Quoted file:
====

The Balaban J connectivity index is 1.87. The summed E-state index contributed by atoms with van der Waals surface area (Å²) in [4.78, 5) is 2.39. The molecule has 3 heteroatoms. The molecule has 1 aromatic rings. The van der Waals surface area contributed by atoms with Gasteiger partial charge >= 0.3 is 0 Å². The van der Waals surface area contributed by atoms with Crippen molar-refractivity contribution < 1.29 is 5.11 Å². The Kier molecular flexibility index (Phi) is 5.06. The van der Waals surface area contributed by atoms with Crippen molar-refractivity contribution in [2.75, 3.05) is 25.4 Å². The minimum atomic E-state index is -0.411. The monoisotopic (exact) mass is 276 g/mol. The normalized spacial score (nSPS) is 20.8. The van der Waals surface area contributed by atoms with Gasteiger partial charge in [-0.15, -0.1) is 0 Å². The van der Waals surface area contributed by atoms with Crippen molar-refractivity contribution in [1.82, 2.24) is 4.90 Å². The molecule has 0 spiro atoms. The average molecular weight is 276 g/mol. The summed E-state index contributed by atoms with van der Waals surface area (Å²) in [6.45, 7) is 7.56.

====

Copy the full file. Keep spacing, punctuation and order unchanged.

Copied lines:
The Balaban J connectivity index is 1.87. The summed E-state index contributed by atoms with van der Waals surface area (Å²) in [4.78, 5) is 2.39. The molecule has 3 heteroatoms. The molecule has 1 aromatic rings. The van der Waals surface area contributed by atoms with Gasteiger partial charge >= 0.3 is 0 Å². The van der Waals surface area contributed by atoms with Crippen molar-refractivity contribution < 1.29 is 5.11 Å². The Kier molecular flexibility index (Phi) is 5.06. The van der Waals surface area contributed by atoms with Crippen molar-refractivity contribution in [2.75, 3.05) is 25.4 Å². The minimum atomic E-state index is -0.411. The monoisotopic (exact) mass is 276 g/mol. The normalized spacial score (nSPS) is 20.8. The van der Waals surface area contributed by atoms with Gasteiger partial charge in [-0.15, -0.1) is 0 Å². The van der Waals surface area contributed by atoms with Crippen molar-refractivity contribution in [1.82, 2.24) is 4.90 Å². The molecule has 0 spiro atoms. The average molecular weight is 276 g/mol. The summed E-state index contributed by atoms with van der Waals surface area (Å²) in [6.45, 7) is 7.56.